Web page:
You trendy SE boys, it was all Philly and Simple Minds in Torbay x

Planet Mondo said...

Loved Kensington Mkt - Rock-a-Cha (the rockabilly shop) at the back, skinny jeans on the ground floor and bootleg tapes were my faves - The Foundary I bought a load of their gear (summer 82 - pre Culture Club) the red cross with aeroplanes, blue roses etc..worth a fortune now (you've got to blog it too ISB)

Davy - Forgot Sodoffo they should re-run old Smash Hits and music mag quizzes - The Disco and Independent charts from the same issue are fab - I must blog them one day

Keith said...

Gotta love the 80's. That's the decade when I first started buying my own music.

Planet Mondo said...

There's a lot of good gear from the 80s that gets overlooked in favour of the novelty and naff Keith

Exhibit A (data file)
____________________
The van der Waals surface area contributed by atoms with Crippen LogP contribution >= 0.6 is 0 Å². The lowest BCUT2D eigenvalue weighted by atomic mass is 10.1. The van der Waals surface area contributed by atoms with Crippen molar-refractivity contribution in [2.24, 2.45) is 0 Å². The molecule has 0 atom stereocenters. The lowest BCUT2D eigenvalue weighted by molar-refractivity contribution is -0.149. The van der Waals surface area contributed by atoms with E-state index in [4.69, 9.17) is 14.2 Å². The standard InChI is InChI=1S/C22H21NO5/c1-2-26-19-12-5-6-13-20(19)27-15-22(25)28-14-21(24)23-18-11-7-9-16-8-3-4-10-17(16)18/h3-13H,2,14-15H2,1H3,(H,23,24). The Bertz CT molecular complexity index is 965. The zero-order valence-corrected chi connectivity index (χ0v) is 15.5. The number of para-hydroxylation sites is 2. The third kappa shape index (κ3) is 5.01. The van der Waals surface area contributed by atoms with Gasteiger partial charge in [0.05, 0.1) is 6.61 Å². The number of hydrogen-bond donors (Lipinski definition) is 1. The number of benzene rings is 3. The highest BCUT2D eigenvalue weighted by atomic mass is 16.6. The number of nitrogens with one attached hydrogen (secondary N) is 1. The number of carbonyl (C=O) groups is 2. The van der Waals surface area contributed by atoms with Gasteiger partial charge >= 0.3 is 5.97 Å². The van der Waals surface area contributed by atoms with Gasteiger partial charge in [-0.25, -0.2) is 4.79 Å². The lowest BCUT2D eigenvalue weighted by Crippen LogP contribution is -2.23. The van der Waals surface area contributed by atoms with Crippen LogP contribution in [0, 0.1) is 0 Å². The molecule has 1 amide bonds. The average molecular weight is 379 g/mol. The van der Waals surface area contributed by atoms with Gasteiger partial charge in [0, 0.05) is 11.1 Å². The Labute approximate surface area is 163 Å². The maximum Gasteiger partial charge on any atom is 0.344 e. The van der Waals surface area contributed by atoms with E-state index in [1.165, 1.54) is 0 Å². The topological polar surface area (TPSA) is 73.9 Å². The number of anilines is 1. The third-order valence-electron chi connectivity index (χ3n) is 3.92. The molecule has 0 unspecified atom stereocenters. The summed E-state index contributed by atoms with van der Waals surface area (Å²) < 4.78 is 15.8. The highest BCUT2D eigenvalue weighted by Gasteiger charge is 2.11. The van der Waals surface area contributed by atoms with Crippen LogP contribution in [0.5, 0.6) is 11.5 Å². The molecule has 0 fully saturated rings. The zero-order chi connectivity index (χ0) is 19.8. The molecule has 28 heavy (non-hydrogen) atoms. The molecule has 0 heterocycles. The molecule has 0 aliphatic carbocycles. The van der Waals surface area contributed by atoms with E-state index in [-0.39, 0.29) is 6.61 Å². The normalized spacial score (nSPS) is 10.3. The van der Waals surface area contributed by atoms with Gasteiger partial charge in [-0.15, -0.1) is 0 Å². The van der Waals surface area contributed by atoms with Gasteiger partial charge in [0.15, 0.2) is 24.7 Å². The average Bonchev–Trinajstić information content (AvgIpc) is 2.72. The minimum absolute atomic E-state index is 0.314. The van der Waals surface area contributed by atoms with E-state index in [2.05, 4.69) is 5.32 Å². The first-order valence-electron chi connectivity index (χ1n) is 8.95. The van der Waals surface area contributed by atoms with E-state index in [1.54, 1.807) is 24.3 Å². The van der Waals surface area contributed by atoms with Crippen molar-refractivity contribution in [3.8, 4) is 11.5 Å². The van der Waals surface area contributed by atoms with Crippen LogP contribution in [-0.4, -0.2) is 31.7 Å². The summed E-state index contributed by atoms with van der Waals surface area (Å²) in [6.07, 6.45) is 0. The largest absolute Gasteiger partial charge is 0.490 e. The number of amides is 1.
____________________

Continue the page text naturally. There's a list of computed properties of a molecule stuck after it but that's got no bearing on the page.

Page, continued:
Istvanski said...

Rusty Egan - was he in The Frantic Elevators?
I'm getting him mixed up with someone else, aren't I?

Gabbi said...

Wonderful 80's post dear Mondo, I loved all three songs... especially the Gary Numan song (very new to me). Hope you have a great weekend. Your post sets the happy Friday mood nicely.

Planet Mondo said...

ISTV - isn't that Rocky Hill or was he in ZZ TOP - Rusty was in The Rich Kids and Blitz Kids supergroup Visage

You're took kind Gabbi - it's a bit like Bowie doing detective music isn't it?

Coop said...

The Frantic Elevators was the ginger cod-soul dollop Mick Hucknall's punk band.
I spend many an hour trawling Kensington Market for punk togs, brothel creepers and 7"s.

this wheel's on fire said...

that bowie interview is one of my faves! so strange & wonderful :)

Planet Mondo said...

King's Road, Kensington Market and perhaps Carnaby St were my shopping hot-spots (in that order too) Coop.

S'great isn't it - 'When Rock Stars Go Mad' there's a thread waiting to happen TWOF.

Anonymous said...